A murder, two suspects, an indifferent lawyer, and honour, code, and loyalty above all—the 5th edition of Aadyam will begin on September 28 with a rendition of Aaron Sorkin’s renowned play, A Few Good Men. Ahead of the showcase, the play’s director Nadir Khan sheds a light on his love for directing courtroom dramas and the process of working with a large ensemble.
The play will be staged at at Kamani Auditorium on September 28th at 7:30 pm and September 29th at 4:00 pm & 7:30 pm.
After Twelve Angry Jurors, this is your second project that deals with a courtroom drama. What really draws you towards courtroom stories, and what are the challenges that entail while directing a courtroom thriller?
I’m a fan of a good story and a strong script and don’t have any particular fascination with courtroom dramas. A courtroom drama doesn’t really have any inherent challenges in it that are different from any other script. The same attention to detail is required for all.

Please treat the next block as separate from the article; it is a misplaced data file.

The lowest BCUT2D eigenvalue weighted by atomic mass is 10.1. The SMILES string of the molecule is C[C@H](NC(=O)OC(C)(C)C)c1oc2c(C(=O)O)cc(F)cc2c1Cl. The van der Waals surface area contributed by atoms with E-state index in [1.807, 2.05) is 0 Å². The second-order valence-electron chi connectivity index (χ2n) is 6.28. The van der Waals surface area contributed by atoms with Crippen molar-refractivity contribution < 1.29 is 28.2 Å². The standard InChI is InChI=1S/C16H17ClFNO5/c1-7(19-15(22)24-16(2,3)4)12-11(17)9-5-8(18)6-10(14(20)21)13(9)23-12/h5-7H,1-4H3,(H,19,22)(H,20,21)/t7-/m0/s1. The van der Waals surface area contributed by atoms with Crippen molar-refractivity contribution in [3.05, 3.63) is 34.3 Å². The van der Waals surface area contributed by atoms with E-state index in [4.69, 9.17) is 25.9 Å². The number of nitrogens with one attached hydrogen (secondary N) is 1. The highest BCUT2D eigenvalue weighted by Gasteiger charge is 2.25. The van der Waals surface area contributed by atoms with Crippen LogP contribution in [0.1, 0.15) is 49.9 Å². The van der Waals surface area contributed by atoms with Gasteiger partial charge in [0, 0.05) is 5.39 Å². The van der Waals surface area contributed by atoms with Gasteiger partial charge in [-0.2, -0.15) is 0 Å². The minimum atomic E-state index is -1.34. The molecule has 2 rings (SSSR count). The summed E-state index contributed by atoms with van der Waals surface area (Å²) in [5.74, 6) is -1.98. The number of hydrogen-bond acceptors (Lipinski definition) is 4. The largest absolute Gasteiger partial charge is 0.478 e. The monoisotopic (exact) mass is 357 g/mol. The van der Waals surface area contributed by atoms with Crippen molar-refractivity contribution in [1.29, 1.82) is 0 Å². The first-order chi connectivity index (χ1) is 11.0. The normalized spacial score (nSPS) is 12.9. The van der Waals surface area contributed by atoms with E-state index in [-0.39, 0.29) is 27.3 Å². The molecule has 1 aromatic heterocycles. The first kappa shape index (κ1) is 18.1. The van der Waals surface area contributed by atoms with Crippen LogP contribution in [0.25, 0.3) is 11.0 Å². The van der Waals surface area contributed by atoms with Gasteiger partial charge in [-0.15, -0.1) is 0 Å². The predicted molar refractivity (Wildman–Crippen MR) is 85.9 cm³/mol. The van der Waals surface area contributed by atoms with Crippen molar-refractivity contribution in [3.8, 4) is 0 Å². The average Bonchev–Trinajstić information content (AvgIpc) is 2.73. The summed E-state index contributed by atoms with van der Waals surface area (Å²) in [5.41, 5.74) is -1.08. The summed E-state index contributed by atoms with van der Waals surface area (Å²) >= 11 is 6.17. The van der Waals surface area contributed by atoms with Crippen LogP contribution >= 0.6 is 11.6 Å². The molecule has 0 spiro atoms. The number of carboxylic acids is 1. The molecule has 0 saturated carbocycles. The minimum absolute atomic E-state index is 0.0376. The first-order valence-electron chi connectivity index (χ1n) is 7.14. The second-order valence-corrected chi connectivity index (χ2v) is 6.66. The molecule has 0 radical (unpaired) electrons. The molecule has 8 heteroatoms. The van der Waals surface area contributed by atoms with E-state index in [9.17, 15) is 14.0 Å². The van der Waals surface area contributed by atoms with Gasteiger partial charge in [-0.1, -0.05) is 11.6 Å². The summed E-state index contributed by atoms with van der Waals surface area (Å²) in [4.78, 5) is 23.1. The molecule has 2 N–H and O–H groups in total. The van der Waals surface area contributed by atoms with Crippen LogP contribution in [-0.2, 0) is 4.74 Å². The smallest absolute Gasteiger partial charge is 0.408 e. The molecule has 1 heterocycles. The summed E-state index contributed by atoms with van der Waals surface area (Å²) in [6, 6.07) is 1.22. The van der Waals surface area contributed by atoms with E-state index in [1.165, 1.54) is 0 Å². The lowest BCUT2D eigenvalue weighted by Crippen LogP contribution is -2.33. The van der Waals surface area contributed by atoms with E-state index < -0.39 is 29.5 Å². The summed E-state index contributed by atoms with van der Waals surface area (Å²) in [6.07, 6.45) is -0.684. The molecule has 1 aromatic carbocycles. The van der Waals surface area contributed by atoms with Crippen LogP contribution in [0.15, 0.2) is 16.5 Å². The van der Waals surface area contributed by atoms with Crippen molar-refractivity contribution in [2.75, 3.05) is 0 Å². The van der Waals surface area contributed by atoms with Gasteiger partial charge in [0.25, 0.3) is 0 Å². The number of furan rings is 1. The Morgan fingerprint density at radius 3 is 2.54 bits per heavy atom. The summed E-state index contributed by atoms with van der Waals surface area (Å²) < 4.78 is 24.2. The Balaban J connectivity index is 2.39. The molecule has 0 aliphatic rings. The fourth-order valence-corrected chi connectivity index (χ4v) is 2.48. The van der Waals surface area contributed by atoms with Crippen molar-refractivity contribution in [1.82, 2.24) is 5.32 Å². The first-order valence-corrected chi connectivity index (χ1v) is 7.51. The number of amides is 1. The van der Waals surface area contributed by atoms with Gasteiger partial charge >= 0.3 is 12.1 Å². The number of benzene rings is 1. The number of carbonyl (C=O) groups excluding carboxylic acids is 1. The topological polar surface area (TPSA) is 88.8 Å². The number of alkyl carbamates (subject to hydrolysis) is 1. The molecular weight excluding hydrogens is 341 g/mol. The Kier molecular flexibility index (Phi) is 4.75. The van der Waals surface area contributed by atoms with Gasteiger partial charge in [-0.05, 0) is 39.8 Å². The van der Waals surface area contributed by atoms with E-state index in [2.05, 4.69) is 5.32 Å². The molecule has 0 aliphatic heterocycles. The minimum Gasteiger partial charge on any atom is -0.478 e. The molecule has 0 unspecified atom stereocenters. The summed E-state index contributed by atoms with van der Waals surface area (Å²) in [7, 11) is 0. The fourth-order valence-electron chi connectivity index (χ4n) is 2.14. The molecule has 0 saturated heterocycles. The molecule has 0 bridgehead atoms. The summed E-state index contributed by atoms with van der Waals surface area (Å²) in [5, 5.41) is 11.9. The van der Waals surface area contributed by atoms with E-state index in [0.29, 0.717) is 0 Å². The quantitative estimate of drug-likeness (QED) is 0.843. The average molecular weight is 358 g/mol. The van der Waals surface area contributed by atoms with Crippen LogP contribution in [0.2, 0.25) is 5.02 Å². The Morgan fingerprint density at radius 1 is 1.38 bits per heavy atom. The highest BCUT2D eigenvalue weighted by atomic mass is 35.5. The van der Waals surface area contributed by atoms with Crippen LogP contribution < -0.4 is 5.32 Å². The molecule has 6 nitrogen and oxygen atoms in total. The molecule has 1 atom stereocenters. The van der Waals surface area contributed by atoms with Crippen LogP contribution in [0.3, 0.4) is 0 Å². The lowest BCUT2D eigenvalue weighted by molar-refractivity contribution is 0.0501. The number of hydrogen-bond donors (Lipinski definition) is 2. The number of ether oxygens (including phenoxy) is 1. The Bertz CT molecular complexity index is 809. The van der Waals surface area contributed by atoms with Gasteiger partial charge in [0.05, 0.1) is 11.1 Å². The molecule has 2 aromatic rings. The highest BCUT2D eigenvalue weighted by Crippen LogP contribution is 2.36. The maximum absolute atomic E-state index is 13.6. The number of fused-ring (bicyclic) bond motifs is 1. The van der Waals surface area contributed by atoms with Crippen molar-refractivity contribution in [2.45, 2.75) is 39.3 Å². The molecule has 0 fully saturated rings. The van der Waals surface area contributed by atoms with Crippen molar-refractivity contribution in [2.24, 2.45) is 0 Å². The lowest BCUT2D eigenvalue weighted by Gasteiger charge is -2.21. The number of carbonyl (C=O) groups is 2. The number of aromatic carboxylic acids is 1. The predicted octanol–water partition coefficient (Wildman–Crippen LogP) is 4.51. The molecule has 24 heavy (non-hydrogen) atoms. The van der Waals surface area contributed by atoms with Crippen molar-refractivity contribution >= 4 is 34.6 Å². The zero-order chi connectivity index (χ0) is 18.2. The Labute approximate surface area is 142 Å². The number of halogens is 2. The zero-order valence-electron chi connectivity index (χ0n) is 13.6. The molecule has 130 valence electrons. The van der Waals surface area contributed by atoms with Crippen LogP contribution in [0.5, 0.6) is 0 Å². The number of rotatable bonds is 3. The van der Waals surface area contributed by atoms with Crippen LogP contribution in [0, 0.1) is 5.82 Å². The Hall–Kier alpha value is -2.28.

In both your productions, you have worked with a larger ensemble. What process do you follow to choose the cast? Does theatre have casting directors like Bollywood?
Casting directors don’t really exist for theatre. It’s up to the director and the producers to find the right cast, with the director having final say in decisions. The aim is always to find as good an actor as you can who can do justice to the role you want them to play, in the way you want that character to be created. I think we’ve done an amazing job with the casting for A Few Good Men. Couldn’t be happier.
How do you negotiate with limited space on the stage, as representing a bigger cast and different settings can be quite challenging?
It’s important to have a clear vision when you start rehearsal for how you want to stage a particular story. Having a good set designer is very important. You also have to have a design team who can understand your vision and augment it with the stage design.
You are quite a multifaceted man: actor, director, stage manager…stint in radio… In which role are you most comfortable in and why?
Direction is what keeps me the most engaged. I think I like it because the job is never done, because a play is constantly evolving and you always have the opportunity to tweak and prod at things during the production’s life
Coming back to courtroom dramas, the play that you have chosen is symptomatic of the challenges Indian courts are battling with. Will we even see you helming a play that tackles the uncomfortable questions of the Indian judiciary?
If I ever see a script that deals with that specifically and excites me enough, why not?